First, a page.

Last December my girlfriend began experiencing discomfort after eating, which escalated over the next few months. In February she was found to be suffering from gallstones, necessitating a cholecystectomy. By March, she was on the waiting list, but the surgery date was set for next December. She was informed that the office was already scheduling surgeries into 2017, with no chance of a cancellation slot even until late June. Despite experiencing frequent painful attacks, often only resolvable through vomiting, she was just going to have to wait it out.
As instructed, she began to regulate her diet, although her body’s reactions remained unpredictable. Worse was the increasing frequency of attacks seemingly without any trigger. Fortunately her manager was empathetic, and so patience was shown to interruptions in her work as a receptionist. However, as the attacks increased in frequency, she was missing more and more hours and pay without restitution, with months still to go. Worse throughout was a prevalent attitude that simply because she is a fuller figured young woman, obviously her eating habits were triggering so many attacks. A crude assumption, and untrue, as the surgery eventually revealed that she had many sizable and awkwardly shaped stones.
Finally, in mid-June things reached a point beyond our ability to manage. After she grew increasingly pained and pallid, we drove her to Drayton Valley hospital. Our hope was emergency surgery, which we had heard was the common escape. The doctors agreed that her gallbladder was now worryingly inflamed, and she was put on a intravenous drip of saline and painkiller. However, the small town hospital was not equipped to do the surgery, or even to perform the MRI imaging required to properly assess her condition. The next day she was loaded onto an ambulance to Red Deer, one of many costly rides that would be avoidable with better equipped hospitals.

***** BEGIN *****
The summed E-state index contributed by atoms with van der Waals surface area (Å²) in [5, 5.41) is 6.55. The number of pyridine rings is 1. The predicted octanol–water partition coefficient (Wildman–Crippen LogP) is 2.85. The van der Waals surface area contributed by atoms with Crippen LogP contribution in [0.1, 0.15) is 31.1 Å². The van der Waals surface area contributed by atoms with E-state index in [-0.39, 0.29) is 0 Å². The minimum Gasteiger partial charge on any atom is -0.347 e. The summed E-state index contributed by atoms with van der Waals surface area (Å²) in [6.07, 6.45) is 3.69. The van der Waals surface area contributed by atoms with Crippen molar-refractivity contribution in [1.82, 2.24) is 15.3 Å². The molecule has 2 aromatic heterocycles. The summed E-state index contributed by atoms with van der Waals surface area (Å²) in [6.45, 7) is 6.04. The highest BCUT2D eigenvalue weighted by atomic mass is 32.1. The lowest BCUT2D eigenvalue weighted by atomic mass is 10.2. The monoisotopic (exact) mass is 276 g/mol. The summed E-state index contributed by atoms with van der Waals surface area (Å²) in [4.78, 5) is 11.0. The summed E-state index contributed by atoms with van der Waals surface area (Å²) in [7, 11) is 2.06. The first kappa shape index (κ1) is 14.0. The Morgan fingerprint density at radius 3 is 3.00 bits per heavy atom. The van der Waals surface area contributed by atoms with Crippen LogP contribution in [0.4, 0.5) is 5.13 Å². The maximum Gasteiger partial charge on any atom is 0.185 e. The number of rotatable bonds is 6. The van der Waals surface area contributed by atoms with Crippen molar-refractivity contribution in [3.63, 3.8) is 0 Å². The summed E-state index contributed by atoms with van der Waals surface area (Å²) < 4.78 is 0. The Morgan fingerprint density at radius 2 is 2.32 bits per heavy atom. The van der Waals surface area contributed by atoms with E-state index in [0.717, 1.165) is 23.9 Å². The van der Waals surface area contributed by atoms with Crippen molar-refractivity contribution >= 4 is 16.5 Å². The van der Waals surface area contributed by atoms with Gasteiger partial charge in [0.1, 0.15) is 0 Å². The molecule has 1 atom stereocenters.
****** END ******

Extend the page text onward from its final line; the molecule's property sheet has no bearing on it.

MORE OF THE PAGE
We had hoped, as did the staff at Drayton, that she would be operated on in Red Deer. However, she was simply rushed through, scanned, and promptly sent back. Our impression was that no hospital wanted to keep her, an innate symptom of overload from years of under-funding during which Alberta’s population has boomed. The doctors at Drayton, although sympathetic, insisted there was not enough severity to get her transferred to Edmonton. All progress stalled, and with somewhat abated symptoms, she decided she would be more comfortable just going home. So the cycle continued for another three weeks. We were later informed by another doctor that she had in fact had a clogged swollen gallbladder, but was a victim of being at the wrong hospital.
Unsurprisingly, by early July she again required admission to hospital, this time straight to the Misericordia in Edmonton, where it had been implied her chances were better. Indeed, it was decided she needed surgery as soon as possible, but the continued rush of pre-scheduled surgeries took priority. Most of the week crawled by in pained anticipation, until finally she was sent in for surgery just two hours short of midnight. The next morning she was finally released. Unfortunately her pain came back steadily worse, and that weekend she was readmitted. A stone impacted in the bile duct, and needed removal by endoscopy, which was completed a few days later. Her ordeal was finally over, with fortunately enough holiday pay accumulated to cover her recovery period.
I doubt this story is unique in its suffering. The conditions stacked against us are common and affect everyone: increasingly decrepit hospitals, so overfilled and understaffed that they desperately shuffle around patients and resources; surgeons so busy that nothing short of potentially bursting organs gets a patient seen; and nurses so overworked that hours go by before painkiller can even be administered. This is one of the human costs of austerity, of the gratuitous under-funding inflicted by Ralph Klein and his cronies, and a cycle to be perpetuated by an NDP government constricted by business interests. We must not only fight to save our public health care system, but to expand and perfect it so that people being forced to suffer through great pain will be a thing of the past.